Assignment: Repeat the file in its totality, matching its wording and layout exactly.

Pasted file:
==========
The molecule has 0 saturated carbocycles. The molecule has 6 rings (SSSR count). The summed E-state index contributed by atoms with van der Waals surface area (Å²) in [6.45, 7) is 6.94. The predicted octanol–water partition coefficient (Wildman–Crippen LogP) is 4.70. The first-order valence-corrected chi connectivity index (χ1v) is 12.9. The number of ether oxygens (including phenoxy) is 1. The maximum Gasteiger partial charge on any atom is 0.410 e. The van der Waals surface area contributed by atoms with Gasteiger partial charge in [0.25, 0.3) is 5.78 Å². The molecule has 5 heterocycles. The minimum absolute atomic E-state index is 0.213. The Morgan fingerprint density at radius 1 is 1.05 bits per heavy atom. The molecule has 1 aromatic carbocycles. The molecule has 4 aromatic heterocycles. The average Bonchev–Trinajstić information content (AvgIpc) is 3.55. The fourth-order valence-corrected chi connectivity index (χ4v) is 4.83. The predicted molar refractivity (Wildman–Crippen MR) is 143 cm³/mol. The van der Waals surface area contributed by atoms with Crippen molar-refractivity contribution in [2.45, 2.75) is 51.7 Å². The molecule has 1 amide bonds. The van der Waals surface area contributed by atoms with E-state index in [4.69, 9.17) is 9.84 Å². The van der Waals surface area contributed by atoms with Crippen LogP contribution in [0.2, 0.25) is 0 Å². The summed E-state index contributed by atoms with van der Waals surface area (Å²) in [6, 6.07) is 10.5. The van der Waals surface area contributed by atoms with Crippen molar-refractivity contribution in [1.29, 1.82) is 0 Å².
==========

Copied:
The molecule has 0 saturated carbocycles. The molecule has 6 rings (SSSR count). The summed E-state index contributed by atoms with van der Waals surface area (Å²) in [6.45, 7) is 6.94. The predicted octanol–water partition coefficient (Wildman–Crippen LogP) is 4.70. The first-order valence-corrected chi connectivity index (χ1v) is 12.9. The number of ether oxygens (including phenoxy) is 1. The maximum Gasteiger partial charge on any atom is 0.410 e. The van der Waals surface area contributed by atoms with Gasteiger partial charge in [0.25, 0.3) is 5.78 Å². The molecule has 5 heterocycles. The minimum absolute atomic E-state index is 0.213. The Morgan fingerprint density at radius 1 is 1.05 bits per heavy atom. The molecule has 1 aromatic carbocycles. The molecule has 4 aromatic heterocycles. The average Bonchev–Trinajstić information content (AvgIpc) is 3.55. The fourth-order valence-corrected chi connectivity index (χ4v) is 4.83. The predicted molar refractivity (Wildman–Crippen MR) is 143 cm³/mol. The van der Waals surface area contributed by atoms with Crippen molar-refractivity contribution in [2.45, 2.75) is 51.7 Å². The molecule has 1 amide bonds. The van der Waals surface area contributed by atoms with E-state index in [4.69, 9.17) is 9.84 Å². The van der Waals surface area contributed by atoms with Crippen LogP contribution in [0.2, 0.25) is 0 Å². The summed E-state index contributed by atoms with van der Waals surface area (Å²) in [6, 6.07) is 10.5. The van der Waals surface area contributed by atoms with Crippen molar-refractivity contribution in [1.29, 1.82) is 0 Å².